Don’t rake up trouble: Bishop tells St. Stephen’s teachers | delhi | Hindustan Times
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Don’t rake up trouble: Bishop tells St. Stephen’s teachers

delhi Updated: Jun 22, 2008 02:29 IST
Anuradha Mukherjee

The tussle between the Supreme Council of St Stephen's College and a section of its teaching faculty over the new admission policy added a new chapter on Saturday.

The Supreme Council and college governing body chairman Bishop Sunil K. Singh, in a strongly worded email, has told the three teachers who had written to him earlier that their “position is based on a complete misreading of the college Constitution and in particular, the powers of the governing body”.

The email accuses the teachers of using “proxy litigants” to launch “proxy battles” against the college.

The email, a copy of which the Hindustan Times has seen, states: “You have not demonstrated a single provision of the Constitution that empowers or even authorises the governing body to formulate policy that is inextricably linked to the religious character of the college. I would like to be shown a single instance, if at all, of the governing body ever deciding admission policy in the past in respect of the college.”

The email also goes on to censure the three teachers who are also members of the governing body for the “tenor” of their email. “I personally do not approve of the tenor of the letter as it carries an implicit threat of litigation against the Supreme Council,” the email states. Supreme Council spokesperson Sunil Mathews confirmed that the Bishop has responded to the teachers' email.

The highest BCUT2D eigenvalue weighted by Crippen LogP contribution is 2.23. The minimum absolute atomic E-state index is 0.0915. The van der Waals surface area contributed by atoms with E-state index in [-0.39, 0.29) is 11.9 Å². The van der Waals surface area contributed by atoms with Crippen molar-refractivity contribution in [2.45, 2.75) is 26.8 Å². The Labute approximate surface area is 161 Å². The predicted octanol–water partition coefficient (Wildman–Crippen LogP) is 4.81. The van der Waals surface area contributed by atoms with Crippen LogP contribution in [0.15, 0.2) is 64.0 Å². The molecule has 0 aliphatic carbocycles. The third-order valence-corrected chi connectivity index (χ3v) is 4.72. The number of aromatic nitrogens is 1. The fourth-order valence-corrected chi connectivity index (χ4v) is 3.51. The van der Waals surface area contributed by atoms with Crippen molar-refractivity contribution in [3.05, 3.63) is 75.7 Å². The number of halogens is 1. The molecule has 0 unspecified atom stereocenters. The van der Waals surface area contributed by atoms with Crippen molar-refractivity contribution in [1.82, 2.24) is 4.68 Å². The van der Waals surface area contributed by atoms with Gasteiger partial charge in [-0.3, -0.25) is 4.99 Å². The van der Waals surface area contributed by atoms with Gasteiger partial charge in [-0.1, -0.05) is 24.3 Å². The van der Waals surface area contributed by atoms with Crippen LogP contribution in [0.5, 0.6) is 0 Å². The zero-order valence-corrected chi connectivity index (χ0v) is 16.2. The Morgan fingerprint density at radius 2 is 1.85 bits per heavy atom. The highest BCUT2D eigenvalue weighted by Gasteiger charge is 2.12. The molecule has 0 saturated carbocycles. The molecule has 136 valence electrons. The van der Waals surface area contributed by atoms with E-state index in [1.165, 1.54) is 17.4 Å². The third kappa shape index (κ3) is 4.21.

A.D. Mathur, one of the teachers who had written to the chairman, said he was yet to look at the email. “I must read the Bishop's letter before I respond to it. But when we wrote the letter, I thought the admission policy should be foolproof as we are fed up of controversy,” said Mathur.

He said as per the college constitution, all administrative powers, fiscal or those related to admissions, were vested in the governing body. "Whenever the college administration becomes weak, power shifts to other forums, whether the Supreme Council or a group of individuals," added Mathur.

“The letter from the three teachers lacks merit. They have clearly misread and interpreted the provisions of the college constitution. They have failed to cite a single instance of the governing body exercising jurisdiction over such matters in the past,” said Mathews.

The teachers wrote: “Clause 5 of the College Constitution states ‘the Supreme Council shall have no jurisdiction over the administration of the college’.”